The EAM mentioned one-sided trade policies by China and cast doubts over the progress of negotiations for a pan-Asian free trade deal.
New Delhi: Even as external affairs minister (EAM) S. Jaishankar reportedly criticised China over its policy trade on Monday at a conference in Singapore, the two countries ironically held their strategic economic dialogue in New Delhi the same day. Niti Aayog vice-chairman Rajiv Kumar who represented India at the dialogue in New Delhi said the past five years in the Indian economy were one of “consolidation”, where flagship schemes of the Indian government focused on an “inclusive economy” and the “last person in the line”. But he said the next five years would have to see “accelerated growth”.
According to website reports from Singapore, meanwhile, Mr Jaishankar was quoted as saying, “The big concerns of India are of course, one, its relationship with China because we have an enormous trade deficit with China.” According to reports, the EAM mentioned one-sided trade policies by China and cast doubts over the progress of negotiations for a pan-Asian free trade agreement.
He reportedly said India remained sceptical over “unfair” market access and “Chinese protectionist policies” that have created a significant trade deficit between the two nations. India’s trade deficit with China was reportedly $53.6 billion in the fiscal year ended March 2019.
Form the Chinese side, He Lifeng, vice-chairman of the Chinese People’s Political Consultative Conference and chairman of the Chinese National Development and Reform Commission, was among the prominent functionaries from his country who participated in the Strategic Economic Dialogue in New Delhi. The two countries are set to identify and focus on non-tariff barriers and work on mutual trust.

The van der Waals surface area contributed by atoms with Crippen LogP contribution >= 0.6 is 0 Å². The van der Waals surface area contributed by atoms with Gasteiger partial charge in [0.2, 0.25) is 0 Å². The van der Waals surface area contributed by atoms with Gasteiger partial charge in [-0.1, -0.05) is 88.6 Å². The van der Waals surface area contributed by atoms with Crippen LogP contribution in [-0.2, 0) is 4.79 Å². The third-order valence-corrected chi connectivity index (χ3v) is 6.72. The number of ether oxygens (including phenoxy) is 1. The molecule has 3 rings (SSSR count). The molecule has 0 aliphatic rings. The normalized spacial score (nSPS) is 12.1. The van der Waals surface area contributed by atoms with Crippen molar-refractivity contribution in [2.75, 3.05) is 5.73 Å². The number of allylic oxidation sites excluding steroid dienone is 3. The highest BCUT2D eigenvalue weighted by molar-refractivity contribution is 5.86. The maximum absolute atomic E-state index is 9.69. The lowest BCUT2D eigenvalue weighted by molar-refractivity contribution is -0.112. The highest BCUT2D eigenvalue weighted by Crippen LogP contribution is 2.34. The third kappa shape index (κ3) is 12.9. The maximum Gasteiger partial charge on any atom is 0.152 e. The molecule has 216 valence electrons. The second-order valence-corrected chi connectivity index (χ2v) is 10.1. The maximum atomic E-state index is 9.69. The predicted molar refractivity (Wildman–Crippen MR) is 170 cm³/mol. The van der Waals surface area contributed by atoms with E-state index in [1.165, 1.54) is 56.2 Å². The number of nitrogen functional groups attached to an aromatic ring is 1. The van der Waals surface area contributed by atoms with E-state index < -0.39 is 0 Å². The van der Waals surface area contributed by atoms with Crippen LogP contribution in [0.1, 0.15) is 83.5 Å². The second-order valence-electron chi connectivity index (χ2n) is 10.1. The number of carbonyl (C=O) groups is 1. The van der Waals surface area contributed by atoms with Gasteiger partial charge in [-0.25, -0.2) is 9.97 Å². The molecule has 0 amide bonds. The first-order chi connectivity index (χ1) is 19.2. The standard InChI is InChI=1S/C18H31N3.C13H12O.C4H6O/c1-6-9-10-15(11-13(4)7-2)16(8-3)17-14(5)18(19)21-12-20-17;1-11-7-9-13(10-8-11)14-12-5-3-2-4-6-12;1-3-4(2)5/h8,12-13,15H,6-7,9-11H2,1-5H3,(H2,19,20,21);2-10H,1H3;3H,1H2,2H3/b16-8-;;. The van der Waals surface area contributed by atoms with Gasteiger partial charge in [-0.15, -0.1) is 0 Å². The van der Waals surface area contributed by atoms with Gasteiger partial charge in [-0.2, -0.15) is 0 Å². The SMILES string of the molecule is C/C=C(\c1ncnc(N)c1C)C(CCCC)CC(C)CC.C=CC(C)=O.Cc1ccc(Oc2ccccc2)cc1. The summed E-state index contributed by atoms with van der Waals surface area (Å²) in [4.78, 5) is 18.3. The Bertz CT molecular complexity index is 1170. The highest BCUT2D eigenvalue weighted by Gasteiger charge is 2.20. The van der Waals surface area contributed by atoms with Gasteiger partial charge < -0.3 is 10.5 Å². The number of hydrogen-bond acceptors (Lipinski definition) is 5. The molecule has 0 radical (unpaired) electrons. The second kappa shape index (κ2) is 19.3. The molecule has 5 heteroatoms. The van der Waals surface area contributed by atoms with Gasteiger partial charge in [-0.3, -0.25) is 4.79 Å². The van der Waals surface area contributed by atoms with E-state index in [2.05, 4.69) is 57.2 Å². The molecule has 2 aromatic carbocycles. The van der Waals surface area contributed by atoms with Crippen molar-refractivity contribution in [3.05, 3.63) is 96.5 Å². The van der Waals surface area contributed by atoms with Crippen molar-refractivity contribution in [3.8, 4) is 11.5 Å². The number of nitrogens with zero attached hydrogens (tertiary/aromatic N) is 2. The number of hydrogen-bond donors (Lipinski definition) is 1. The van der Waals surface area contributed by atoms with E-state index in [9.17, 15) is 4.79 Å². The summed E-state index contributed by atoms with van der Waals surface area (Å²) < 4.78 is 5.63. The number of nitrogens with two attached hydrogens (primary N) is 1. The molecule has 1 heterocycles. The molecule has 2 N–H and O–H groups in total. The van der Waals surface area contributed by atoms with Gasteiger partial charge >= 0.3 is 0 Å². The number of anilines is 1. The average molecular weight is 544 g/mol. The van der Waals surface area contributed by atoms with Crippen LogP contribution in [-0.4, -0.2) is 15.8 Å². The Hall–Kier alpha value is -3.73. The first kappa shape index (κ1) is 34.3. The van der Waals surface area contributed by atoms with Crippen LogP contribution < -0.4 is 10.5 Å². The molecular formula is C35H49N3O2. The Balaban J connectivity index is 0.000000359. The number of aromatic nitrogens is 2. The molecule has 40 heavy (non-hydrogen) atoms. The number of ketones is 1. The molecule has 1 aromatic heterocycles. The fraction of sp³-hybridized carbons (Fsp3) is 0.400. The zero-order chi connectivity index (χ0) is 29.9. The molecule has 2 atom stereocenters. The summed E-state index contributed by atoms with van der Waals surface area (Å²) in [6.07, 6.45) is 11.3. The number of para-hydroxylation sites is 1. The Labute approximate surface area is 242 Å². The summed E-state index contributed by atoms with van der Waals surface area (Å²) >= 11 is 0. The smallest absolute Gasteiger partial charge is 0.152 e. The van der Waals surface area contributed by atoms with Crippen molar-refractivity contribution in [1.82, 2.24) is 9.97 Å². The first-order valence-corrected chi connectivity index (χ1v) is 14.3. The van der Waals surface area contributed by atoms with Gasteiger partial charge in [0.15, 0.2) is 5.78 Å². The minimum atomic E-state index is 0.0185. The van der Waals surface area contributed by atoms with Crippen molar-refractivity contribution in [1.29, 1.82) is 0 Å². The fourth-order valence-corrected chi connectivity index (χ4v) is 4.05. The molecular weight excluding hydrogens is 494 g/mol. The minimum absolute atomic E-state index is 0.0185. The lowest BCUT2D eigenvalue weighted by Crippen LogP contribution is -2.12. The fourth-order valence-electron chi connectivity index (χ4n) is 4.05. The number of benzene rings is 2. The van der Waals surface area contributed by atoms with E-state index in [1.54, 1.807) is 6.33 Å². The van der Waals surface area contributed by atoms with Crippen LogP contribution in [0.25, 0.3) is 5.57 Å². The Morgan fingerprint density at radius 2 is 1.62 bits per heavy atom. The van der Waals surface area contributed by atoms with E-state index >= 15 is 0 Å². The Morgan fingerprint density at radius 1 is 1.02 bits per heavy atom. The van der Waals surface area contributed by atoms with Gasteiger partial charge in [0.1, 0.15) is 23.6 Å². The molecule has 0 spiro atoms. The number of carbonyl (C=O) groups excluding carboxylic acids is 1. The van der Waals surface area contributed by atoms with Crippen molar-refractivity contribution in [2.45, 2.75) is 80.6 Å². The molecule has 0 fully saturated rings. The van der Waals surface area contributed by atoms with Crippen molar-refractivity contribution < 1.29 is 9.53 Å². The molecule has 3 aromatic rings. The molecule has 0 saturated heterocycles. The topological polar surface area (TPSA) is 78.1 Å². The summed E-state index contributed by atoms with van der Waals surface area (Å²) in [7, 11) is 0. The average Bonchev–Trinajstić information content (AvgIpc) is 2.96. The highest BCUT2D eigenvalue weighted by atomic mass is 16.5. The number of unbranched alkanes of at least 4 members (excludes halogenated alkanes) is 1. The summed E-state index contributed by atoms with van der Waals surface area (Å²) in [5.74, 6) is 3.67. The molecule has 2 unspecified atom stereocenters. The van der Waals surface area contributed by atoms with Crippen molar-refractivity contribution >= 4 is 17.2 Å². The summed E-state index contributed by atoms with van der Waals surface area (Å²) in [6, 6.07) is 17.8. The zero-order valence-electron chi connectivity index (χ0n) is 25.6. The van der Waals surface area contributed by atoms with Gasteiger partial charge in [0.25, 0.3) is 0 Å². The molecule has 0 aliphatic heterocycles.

Despite what Mr Jaishankar said in Singapore, the Niti Aayog vice-chairman chose to paint a positive picture, saying at a conference on Monday evening that India and China would “stand as a bulwark against protectionism” and that the two countries would “provide a strong stable direction” in what could become a “defining relationship” between the two nations.
Meanwhile, CEO of (Chinese telecom giant) Huawei India Chen Mingjie said at the conference in New Delhi there was “strict compliance” of cyber security and management systems by his company.
It may be recalled that China earlier had offered to allay the concerns of the Indian security over Chinese telecom giant Huawei on the new 5G technology by offering New Delhi the option of tests at the new Huawei Cyber Security Transparency Centre that was inaugurated in March this year at the Belgian capital Brussels.
On American concerns about Chinese telecom giant Huawei’s links with Beijing and how India was looking at the issue, it may be recalled that the Ministry of External Affairs (MEA) had said a few months ago that New Delhi would take a decision based on Indian “economic and security interests” and that the matter is being “debated” across the world. India is expected to take a decision on whether Huawei and its Chinese links poses any threat to Indian security and strategic interests. New Delhi’s decision—whenever it is announced—could affect both its relations with China and the US which sees India as a close strategic partner. Significantly, the Union Telecom Ministry is expected to take the final decision and the MEA has already given its inputs to it.